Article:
Detroitisit, in partnership with the Consulate General of the Kingdom of the Netherlands in Chicago, and the Embassy of the Kingdom of the Netherlands in Washington DC will host a Sustainable Urban Design Summit in an effort to develop creative solutions through a global yet hyperlocal virtual program in partnership with and during the globally recognized Dutch Design Week.
Circular Economy Expert, Author, and Entrepreneur, Guido Braam has focused his career on accelerating the transition toward a circular economy, and inspiring companies to make the step as well. The discussion will focus on his philosophies and learnings around shared ownership and social cohesion as they relate to creating vibrant spaces and communities.
Join us for a fresh discussion between Dutch and Michigan based progressive leaders working to apply sustainable urban design and circular economy applications in architecture, design, policy, development, mobility, materials sourcing, and re-thinking how cities, citizens in them, their social cohesion, and the buildings that occupy space coexist.
Hear Guido’s perspective on the topics on October 19th, 2021. The Sustainable Urban Design Summit will take place virtually over Zoom on October 19th and 21st at 9:30 am EST and 15:30 CET simultaneously.
Register for your FREE space to attend the Summit on Zoom here: sustainableurbandesignsummit.com
Guido Braam is an entrepreneur whose professional and personal purpose is to make the current economy more meaningful. To that end, in the last ten years, he has launched several impact-driven companies and established multiple initiatives with the sole aim to accelerate the transition towards a circular economy, and inspire others to do so as well.
Named the ‘Circular Hero’ of the Netherlands 2021, he’s certainly making great strides toward his
purpose. And so is his country. The Netherlands Government recently adopted a charge to be fully circular by 2050, which he said creates opportunities and also raises a lot of questions in doing so within a built environment.
Currently, Braam is the Co-Founder and Director of Powered by Meaning, a portfolio company that has its mind set on transforming the real estate and construction industry into a circular one by renovating obsolete buildings into vibrant community-based places – and sharing ownership.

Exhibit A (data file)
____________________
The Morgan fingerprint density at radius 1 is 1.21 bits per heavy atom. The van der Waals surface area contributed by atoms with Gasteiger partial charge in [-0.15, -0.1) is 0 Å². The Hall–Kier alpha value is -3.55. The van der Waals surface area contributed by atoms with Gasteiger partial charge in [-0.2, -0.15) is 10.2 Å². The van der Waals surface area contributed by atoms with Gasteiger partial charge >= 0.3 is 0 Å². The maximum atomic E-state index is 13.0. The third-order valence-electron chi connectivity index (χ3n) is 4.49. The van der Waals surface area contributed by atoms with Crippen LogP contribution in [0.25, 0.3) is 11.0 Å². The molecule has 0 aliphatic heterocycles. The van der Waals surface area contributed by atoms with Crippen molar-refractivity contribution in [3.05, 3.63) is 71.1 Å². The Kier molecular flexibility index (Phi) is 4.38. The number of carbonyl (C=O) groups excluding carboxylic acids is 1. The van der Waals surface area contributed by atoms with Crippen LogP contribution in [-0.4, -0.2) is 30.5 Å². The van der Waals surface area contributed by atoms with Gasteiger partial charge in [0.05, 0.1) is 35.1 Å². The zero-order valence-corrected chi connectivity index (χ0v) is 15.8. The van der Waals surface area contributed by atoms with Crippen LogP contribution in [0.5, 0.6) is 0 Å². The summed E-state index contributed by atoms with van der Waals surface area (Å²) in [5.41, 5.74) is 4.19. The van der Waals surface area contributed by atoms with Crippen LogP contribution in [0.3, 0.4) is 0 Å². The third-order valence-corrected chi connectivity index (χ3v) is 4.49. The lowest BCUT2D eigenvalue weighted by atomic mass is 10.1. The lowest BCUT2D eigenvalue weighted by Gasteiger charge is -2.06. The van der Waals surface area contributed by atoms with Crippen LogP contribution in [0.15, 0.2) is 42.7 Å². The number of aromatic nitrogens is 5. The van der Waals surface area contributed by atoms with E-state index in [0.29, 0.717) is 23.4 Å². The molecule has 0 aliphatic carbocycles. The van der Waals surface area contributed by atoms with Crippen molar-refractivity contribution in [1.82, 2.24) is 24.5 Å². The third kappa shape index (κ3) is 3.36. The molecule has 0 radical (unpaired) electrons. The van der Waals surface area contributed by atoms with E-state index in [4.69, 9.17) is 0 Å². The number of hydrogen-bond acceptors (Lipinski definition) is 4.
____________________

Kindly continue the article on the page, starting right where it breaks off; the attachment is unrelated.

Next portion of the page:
Through his first-hand experience, Braam has harvested substantial learnings and insights on not only integrating sustainability practices, but this idea of shared ownership, and how it impacts the circular economy.
within a built environment, the things we clearly consider during the renovation process are what materials we can reuse, what we can repurpose, etc. But in addition to these tangibles, we start looking forward toward post-development … to ‘what is the future of this building’? That is a hugely important consideration in creating a strong circular economy.
Braam’s company redeveloped its first building – a barn named C-Beta, near the Amsterdam airport – in early 2016 to create an event space and a workspace for aspiring artists. He says “We thought a lot about and incorporated – existing materials, wood panels, furniture, and so forth. I also naturally started contemplating the longevity of the building, preserving the structure’s value, adding quality materials … I began to feel ownership, and that changed things.”
He goes on to say, “today, we see a lot of buildings being redeveloped and then sold. But if the building were to remain under the same ownership, many of the design and development decisions will likely be made differently. Looking through the filter of ownership creates an important shift in mindset during the design phase. The developer now has the incentive to profit from the decisions being.
Taking this thought process one step further, if the tenants also become shareholders of that asset, they then become incentivized to provide more value. “This is where it gets really interesting,” says Braam. “First, the owner/developer creates a building that holds great value structurally, aesthetically, and experientially. Next, the people who live within those walls bring it to life. They make it livable, establish social cohesion, and continually increase its sustainability.”
Braam thinks Detroit is getting this concept of social cohesion right.
“That’s what I find so interesting about Detroit. Detroit is doing a great job of rebuilding the city with the intention of people meeting. Interacting. Building a community.”
Braam points to programming as another key component. The offering of activities for all ages, to bring all kinds of groups together and contribute to the cohesiveness of the community.
He closes with this thought: “In the end, it’s people, not the bricks and the wood and the materials that fuel a circular economy. It is living on a daily basis within an environment designed to facilitate sustainability and having the tools and the ability and the intention to do it well.”
As always, be sure to subscribe to our newsletter for regular updates on all things Detroit and more.